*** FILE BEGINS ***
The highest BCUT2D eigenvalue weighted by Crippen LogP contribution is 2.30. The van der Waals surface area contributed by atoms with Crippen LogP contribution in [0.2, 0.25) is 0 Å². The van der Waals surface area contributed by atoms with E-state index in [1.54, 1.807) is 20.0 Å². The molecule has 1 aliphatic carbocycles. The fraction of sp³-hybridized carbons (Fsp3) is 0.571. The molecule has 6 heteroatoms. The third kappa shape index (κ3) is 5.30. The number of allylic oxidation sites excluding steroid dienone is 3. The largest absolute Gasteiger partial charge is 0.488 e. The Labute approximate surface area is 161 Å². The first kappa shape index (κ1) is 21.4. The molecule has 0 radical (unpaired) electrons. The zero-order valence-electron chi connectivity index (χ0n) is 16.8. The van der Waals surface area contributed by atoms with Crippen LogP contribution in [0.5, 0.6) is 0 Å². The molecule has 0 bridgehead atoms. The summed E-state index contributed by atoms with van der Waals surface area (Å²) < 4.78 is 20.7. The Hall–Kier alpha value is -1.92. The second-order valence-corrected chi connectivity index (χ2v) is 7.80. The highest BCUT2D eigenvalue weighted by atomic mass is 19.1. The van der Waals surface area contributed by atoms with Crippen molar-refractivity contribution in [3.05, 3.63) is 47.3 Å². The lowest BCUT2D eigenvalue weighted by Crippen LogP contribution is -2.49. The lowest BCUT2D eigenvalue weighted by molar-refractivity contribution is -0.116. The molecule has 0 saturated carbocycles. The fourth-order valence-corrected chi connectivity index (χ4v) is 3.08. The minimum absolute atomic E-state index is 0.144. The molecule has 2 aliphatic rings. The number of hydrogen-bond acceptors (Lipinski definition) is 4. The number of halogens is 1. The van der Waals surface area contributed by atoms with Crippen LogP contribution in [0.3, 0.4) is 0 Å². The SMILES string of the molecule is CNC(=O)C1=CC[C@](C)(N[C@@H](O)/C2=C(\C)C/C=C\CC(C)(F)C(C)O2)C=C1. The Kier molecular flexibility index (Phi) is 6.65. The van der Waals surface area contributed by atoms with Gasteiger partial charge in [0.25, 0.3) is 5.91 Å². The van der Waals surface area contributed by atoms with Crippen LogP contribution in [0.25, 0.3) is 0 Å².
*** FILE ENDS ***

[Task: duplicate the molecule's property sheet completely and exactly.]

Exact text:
The highest BCUT2D eigenvalue weighted by Crippen LogP contribution is 2.30. The van der Waals surface area contributed by atoms with Crippen LogP contribution in [0.2, 0.25) is 0 Å². The van der Waals surface area contributed by atoms with E-state index in [1.54, 1.807) is 20.0 Å². The molecule has 1 aliphatic carbocycles. The fraction of sp³-hybridized carbons (Fsp3) is 0.571. The molecule has 6 heteroatoms. The third kappa shape index (κ3) is 5.30. The number of allylic oxidation sites excluding steroid dienone is 3. The largest absolute Gasteiger partial charge is 0.488 e. The Labute approximate surface area is 161 Å². The first kappa shape index (κ1) is 21.4. The molecule has 0 radical (unpaired) electrons. The zero-order valence-electron chi connectivity index (χ0n) is 16.8. The van der Waals surface area contributed by atoms with Crippen LogP contribution in [0.5, 0.6) is 0 Å². The molecule has 0 bridgehead atoms. The summed E-state index contributed by atoms with van der Waals surface area (Å²) < 4.78 is 20.7. The Hall–Kier alpha value is -1.92. The second-order valence-corrected chi connectivity index (χ2v) is 7.80. The highest BCUT2D eigenvalue weighted by atomic mass is 19.1. The van der Waals surface area contributed by atoms with Crippen molar-refractivity contribution in [3.05, 3.63) is 47.3 Å². The lowest BCUT2D eigenvalue weighted by Crippen LogP contribution is -2.49. The lowest BCUT2D eigenvalue weighted by molar-refractivity contribution is -0.116. The molecule has 0 saturated carbocycles. The fourth-order valence-corrected chi connectivity index (χ4v) is 3.08. The minimum absolute atomic E-state index is 0.144. The molecule has 2 aliphatic rings. The number of hydrogen-bond acceptors (Lipinski definition) is 4. The number of halogens is 1. The van der Waals surface area contributed by atoms with Crippen LogP contribution in [0.3, 0.4) is 0 Å². The SMILES string of the molecule is CNC(=O)C1=CC[C@](C)(N[C@@H](O)/C2=C(\C)C/C=C\CC(C)(F)C(C)O2)C=C1. The Kier molecular flexibility index (Phi) is 6.65. The van der Waals surface area contributed by atoms with Gasteiger partial charge in [0.25, 0.3) is 5.91 Å². The van der Waals surface area contributed by atoms with Crippen LogP contribution in [0.25, 0.3) is 0 Å².